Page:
I really, really like the line about danger after kissing someone you like. Such risk!

You really have a way, turning your phrases so they are simple thoughts but said in amazing ways.

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whipchick

(no subject)

from: whipchick
date: Apr. 17th, 2012 04:13 am (UTC)
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Thank you :) I had a rough time this week, so I'm glad there were still some sparkly bits. BTW, still thinking about your intersection last week - such a strong voice.

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Jenn

(no subject)

from: kickthehobbit
date: Apr. 17th, 2012 04:50 am (UTC)
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I relate to this too well.

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whipchick

(no subject)

from: whipchick
date: Apr. 17th, 2012 04:53 pm (UTC)
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Thanks, and yeah :)

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Rowan

(no subject)

from: mzrowan
date: Apr. 17th, 2012 12:14 pm (UTC)
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Your writing is so good that last night I had a dream about it! It went like this: I was on a passenger plane and was handing out copies of your stories. The plane started its final approach to the airport, which took the form of flying through arched colonnades under buildings.

Then suddenly, there was a troupe of aerialists hanging sparkly silver silks from the archways for a performance. We were all so distracted by your stories that we ran into one of the hanging silks (all the performers saw the plane coming in time and got out of the way -- and then hurried to pull the other silks in our path away). It was touch-and-go there for a moment, but we managed to land safely. The end. ;-)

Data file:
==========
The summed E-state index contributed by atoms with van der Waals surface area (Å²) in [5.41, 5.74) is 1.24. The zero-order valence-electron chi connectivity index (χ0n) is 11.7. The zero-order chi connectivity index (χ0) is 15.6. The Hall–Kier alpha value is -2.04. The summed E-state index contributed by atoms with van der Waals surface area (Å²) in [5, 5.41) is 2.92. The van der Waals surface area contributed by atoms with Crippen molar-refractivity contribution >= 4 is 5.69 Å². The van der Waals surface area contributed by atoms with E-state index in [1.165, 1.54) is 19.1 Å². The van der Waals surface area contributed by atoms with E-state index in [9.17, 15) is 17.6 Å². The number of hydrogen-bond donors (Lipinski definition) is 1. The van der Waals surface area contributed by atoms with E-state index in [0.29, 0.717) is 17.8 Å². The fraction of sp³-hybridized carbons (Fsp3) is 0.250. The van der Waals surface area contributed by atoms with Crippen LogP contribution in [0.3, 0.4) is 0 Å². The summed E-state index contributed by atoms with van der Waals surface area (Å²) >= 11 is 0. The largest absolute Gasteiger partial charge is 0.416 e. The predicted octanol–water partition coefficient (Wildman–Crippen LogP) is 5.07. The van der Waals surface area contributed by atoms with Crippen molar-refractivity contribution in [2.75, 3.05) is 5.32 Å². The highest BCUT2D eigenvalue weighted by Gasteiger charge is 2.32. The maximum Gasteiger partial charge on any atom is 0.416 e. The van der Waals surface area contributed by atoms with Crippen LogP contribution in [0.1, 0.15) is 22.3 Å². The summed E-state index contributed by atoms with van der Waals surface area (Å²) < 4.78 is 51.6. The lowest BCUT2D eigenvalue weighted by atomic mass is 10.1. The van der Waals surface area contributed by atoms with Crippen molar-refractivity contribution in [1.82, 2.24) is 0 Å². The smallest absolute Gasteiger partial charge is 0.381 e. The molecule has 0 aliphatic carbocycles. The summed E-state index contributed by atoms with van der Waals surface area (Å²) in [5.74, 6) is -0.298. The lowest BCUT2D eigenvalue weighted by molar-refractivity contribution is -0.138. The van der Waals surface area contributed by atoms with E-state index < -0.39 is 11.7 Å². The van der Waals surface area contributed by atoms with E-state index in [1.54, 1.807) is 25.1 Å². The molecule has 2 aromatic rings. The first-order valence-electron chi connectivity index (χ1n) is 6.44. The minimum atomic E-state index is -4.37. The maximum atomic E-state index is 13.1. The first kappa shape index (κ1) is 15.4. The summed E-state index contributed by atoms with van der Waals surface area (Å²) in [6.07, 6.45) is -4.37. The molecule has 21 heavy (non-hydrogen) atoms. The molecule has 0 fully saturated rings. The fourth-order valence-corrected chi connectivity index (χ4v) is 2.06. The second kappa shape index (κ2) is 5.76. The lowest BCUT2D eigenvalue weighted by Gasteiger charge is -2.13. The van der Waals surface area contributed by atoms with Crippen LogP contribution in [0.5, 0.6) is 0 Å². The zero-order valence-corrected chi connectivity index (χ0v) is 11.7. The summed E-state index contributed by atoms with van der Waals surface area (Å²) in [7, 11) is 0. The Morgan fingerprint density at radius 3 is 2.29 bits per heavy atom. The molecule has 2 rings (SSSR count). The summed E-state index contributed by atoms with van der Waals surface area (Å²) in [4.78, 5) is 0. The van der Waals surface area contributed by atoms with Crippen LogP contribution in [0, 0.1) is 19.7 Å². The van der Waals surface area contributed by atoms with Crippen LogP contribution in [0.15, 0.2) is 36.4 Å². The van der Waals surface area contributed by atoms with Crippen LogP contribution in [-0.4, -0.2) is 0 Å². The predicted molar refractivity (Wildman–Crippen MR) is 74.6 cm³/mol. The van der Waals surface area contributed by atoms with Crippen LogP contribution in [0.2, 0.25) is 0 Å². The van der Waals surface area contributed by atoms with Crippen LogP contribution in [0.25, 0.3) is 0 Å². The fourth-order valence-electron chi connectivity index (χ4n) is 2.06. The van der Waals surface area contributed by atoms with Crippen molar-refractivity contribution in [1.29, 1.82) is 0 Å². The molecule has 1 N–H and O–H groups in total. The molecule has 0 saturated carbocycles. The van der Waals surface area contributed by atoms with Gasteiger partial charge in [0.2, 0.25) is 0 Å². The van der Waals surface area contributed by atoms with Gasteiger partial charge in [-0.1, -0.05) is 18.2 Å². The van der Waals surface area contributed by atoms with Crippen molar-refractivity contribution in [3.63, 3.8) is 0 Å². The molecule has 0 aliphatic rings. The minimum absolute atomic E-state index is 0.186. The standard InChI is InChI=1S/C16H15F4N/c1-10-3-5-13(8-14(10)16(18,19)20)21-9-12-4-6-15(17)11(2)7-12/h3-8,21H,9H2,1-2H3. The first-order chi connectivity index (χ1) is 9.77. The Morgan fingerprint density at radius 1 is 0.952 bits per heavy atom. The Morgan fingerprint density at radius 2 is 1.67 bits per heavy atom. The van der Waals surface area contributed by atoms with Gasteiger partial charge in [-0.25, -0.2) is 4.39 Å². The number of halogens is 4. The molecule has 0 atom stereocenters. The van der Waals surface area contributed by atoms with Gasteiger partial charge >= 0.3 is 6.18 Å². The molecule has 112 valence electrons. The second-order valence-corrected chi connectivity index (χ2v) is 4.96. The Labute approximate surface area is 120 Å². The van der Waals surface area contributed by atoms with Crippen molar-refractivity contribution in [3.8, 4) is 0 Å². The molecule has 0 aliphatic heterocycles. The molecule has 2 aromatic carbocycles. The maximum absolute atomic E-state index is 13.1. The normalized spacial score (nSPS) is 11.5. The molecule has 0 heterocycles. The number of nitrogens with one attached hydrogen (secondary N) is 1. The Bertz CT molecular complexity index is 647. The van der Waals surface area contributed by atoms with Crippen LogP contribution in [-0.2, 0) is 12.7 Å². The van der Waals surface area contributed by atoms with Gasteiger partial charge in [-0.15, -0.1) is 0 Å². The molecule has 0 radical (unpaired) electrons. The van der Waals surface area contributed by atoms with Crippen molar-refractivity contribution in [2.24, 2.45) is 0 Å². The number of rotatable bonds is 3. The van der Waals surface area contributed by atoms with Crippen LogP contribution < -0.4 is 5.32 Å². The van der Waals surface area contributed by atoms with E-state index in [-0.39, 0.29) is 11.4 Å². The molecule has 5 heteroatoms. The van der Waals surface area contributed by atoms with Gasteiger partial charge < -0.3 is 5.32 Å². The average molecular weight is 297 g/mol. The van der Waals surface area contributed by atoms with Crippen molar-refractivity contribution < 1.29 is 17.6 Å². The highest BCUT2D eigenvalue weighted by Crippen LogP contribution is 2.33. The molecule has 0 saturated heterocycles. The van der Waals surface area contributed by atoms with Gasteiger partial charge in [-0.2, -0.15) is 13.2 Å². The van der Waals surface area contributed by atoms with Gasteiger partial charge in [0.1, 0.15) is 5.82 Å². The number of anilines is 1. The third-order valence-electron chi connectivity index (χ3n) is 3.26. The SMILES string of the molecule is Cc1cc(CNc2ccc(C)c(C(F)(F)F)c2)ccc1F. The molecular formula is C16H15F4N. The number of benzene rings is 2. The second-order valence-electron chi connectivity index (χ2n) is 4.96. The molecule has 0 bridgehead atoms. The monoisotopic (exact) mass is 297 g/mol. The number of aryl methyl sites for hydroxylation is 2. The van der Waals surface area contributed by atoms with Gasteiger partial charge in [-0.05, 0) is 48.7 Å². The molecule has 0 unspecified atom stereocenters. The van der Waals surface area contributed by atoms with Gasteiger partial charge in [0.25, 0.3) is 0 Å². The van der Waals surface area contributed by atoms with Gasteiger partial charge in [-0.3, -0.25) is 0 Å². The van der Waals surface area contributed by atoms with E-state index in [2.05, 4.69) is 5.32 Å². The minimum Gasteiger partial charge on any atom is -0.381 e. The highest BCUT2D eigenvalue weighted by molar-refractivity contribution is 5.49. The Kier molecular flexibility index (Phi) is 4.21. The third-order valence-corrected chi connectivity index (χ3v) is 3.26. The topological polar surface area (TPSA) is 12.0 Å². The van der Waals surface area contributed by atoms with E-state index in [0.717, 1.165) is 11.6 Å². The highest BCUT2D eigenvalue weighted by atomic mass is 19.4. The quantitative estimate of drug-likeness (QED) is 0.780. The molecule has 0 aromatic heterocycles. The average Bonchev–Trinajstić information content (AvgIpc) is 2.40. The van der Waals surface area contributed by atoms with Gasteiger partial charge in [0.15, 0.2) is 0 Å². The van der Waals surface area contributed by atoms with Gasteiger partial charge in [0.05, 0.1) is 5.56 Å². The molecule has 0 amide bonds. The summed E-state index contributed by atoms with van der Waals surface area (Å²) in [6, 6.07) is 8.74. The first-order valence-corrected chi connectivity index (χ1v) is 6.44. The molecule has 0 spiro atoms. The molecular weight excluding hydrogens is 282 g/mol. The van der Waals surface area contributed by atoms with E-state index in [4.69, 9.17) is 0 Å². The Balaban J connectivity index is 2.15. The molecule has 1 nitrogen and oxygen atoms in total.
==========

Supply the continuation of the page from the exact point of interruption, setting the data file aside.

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whipchick

(no subject)

from: whipchick
date: Apr. 17th, 2012 04:54 pm (UTC)
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That's an awesome dream! I'm glad you're enjoying - you're one of my only LJ friends who isn't in the writing contest, and I've been hoping it hasn't been too many long-ass entries for your friends page :) I love your photos, btw!

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A Karmic Sandbox

(no subject)

from: karmasoup
date: Apr. 17th, 2012 06:52 pm (UTC)
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I can actually relate to both aspects of this piece... one, I'm a huge Dali fan, and have been to the St Petersburg museum a number of times (which is where I discovered I look very much like Ana Maria, his sister, and his first and primary model from his earlier works); I've always loved disceting the complexity of his works, and, also, just to appreciate them for their beauty... they are appealing on so many levels. And, two, I've more or less had this trip with my own "Misti," on more than one occasion. I feel a strong connection to the hesitance at "shaming" her... it's frustrating when your own knowledge, intellect and experience can be overshadowing to someone you care about... it's hard finding a balance of being yourself without constantly reminding them of it, and hoping they don't tire of it, or you don't. And, I feel that "this must be how men feel" moment so often there are days I practically forget what gender I am. I really long for a world where none of it mattered. Great job bringing these deep reactions about.


On another concrit note, and one you didn't ask for, but not related to the theme... the Guernica anecdote makes a great point of the second occurrence of the "shaming" issue, but it sort of breaks up the flow of the Masterwork summary, being right in the middle of it, it's a disruption for the reader, wondering if you'll now be moving on to a different painting... I'm wondering if that point might could have as easily been made with a picture of an exchange that did not involve a different painting? When we moved back into the Masterwork, it took a double take or two to collect my place (and my thoughts) again. If not possible, though, perhaps formatting might work to accomplish clarification on the same leve... maybe indentation placement? A minor detail, of course... just an unsolicited penny's worth.